LimeWire has almost concluded their long legal battle against music publishers and rights holders, with the now defunct music sharing service settling a lawsuit to the tune of $105 million.
LimeWire has already settled a similar lawsuit, launched against the company by music publishers (who own the copyright on a particular recording of a song), in March, to an undisclosed amount. The latest settlement is with rights holders (who own the copyright on the song itself).
The judge found both LimeWire, and its founder Mark Gorton, responsible for copyright infringement. The $105m settlement is much lower than the $75 trillion dollars that could have been awarded to the RIAA, based on their own calculations. Gorton's attorney emphasized the point that the actual damages awarded was far less than what the RIAA had claimed throughout the court case.
Regardless, the RIAA hailed the verdict. "The resolution of this case is another milestone in the continuing evolution of online music to a legitimate marketplace that appropriately rewards creators," said RIAA chairman Mitch Bainwol in a statement.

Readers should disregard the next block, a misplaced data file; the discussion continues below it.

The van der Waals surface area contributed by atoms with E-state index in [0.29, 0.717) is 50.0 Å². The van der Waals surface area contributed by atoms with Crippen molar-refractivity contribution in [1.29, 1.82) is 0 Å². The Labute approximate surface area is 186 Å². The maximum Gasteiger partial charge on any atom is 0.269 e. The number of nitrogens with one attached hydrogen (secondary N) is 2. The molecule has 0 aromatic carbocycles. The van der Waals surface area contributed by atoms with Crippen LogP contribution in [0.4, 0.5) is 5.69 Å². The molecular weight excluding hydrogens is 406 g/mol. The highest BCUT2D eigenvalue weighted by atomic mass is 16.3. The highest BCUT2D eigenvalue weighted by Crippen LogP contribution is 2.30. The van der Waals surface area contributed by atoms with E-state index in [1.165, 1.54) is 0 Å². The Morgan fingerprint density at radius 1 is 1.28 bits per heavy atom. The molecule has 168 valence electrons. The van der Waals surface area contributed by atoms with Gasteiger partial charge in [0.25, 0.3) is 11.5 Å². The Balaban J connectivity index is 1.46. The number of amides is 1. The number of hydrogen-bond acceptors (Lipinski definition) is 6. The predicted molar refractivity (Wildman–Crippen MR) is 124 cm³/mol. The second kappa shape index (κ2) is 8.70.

Based on past history, the RIAA will split the damages awarded amongst its four largest members, also known as the "Big Four", EMI, Sony Music, Universal Music and Warner Music. Just how much the actual "creators", the artists themselves will get, nobody knows.
Do you think verdict really helps to "reward creators", as the RIAA has stated, or do you think that record labels exploit the artists they represent too much? Post your opinion in this news article's comments section, or in this forum thread: